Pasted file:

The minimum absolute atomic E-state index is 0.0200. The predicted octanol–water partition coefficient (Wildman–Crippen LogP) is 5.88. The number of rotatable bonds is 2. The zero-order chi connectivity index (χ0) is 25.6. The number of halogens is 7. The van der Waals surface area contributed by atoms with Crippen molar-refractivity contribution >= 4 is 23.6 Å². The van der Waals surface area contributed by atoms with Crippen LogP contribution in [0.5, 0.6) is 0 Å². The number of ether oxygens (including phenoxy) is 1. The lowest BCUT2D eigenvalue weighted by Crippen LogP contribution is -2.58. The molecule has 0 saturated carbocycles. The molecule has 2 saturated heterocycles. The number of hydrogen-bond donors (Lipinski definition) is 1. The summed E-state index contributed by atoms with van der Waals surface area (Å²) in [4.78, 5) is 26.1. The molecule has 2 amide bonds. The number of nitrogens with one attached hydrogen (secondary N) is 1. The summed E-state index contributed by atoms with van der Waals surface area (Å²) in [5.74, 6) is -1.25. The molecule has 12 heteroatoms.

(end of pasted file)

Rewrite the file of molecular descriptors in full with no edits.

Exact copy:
The minimum absolute atomic E-state index is 0.0200. The predicted octanol–water partition coefficient (Wildman–Crippen LogP) is 5.88. The number of rotatable bonds is 2. The zero-order chi connectivity index (χ0) is 25.6. The number of halogens is 7. The van der Waals surface area contributed by atoms with Crippen molar-refractivity contribution >= 4 is 23.6 Å². The van der Waals surface area contributed by atoms with Crippen LogP contribution in [0.5, 0.6) is 0 Å². The number of ether oxygens (including phenoxy) is 1. The lowest BCUT2D eigenvalue weighted by Crippen LogP contribution is -2.58. The molecule has 0 saturated carbocycles. The molecule has 2 saturated heterocycles. The number of hydrogen-bond donors (Lipinski definition) is 1. The summed E-state index contributed by atoms with van der Waals surface area (Å²) in [4.78, 5) is 26.1. The molecule has 2 amide bonds. The number of nitrogens with one attached hydrogen (secondary N) is 1. The summed E-state index contributed by atoms with van der Waals surface area (Å²) in [5.74, 6) is -1.25. The molecule has 12 heteroatoms.